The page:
To avoid the inevitable jarring images of sitting on protruding nails, let me help the reader out with the last bit. The source is here. It appears that some Japanese schoolteachers were punished not long ago for refusing to stand when the Japanese national anthem was played. They were apparently demonstrating their opposition to the militarism and nationalism that continues to afflict that country more than sixty years after WWII.

I think it's pretty clear that Somerville thinks she has been passed over for an Order of Canada for the "wrong" reasons. She has bravely refused to go along with the pro-choice majority, the same-sex marriage majority, the majority that almost inevitably stands on the opposite moral shore from her own. At some point in the future, her refusal to stand with all the others might just be recognized, and an obvious error of omission rectified.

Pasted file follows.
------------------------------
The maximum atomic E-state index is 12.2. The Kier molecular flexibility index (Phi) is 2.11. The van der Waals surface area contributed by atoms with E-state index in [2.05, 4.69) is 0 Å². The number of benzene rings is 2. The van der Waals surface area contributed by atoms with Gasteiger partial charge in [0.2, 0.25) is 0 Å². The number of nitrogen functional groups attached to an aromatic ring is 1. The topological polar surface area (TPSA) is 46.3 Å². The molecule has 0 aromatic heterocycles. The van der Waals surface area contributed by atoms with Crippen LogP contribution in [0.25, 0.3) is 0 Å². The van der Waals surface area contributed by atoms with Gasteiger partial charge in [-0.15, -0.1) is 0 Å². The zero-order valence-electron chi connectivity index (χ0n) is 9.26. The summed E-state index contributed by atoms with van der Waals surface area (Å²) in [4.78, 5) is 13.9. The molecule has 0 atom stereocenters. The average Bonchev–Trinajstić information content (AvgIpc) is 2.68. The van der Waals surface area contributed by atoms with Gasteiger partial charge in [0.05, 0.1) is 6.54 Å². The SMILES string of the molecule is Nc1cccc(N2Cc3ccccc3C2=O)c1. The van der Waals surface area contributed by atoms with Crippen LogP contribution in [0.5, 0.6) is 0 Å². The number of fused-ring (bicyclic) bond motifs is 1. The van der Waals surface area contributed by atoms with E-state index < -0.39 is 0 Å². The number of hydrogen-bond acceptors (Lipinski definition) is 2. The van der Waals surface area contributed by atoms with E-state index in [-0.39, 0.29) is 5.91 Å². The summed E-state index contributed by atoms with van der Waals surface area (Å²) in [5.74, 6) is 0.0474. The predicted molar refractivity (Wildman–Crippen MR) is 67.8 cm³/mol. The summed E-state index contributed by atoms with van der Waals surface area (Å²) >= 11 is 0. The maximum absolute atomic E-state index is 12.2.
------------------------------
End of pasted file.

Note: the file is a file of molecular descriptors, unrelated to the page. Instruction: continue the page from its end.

Of course, Henry Morgentaler and his supporters were once in a minority as well. Dr. Morgentaler stood, not for abortion, as Somerville claims, but for the right of women to choose their reproductive destinies. He was imprisoned, ill-treated while there, denied parole, hounded by a spectacular abuse of legal process--but he, and countless Canadian women, eventually triumphed.

He made a real difference. He desired a better Canada, and he put his body on the line for it. He paid the price for his convictions, and that price was oftentimes a heavy one. Comparisons are odious, I know--but what has Somerville done that comes remotely close to that? How would her vigorous advocacy of turning back the clock qualify her for the highest honour in the land?

I think the Order of Canada selection committee has already answered that question.

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This page contains a single entry by John Baglow published on July 16, 2008 10:34 AM.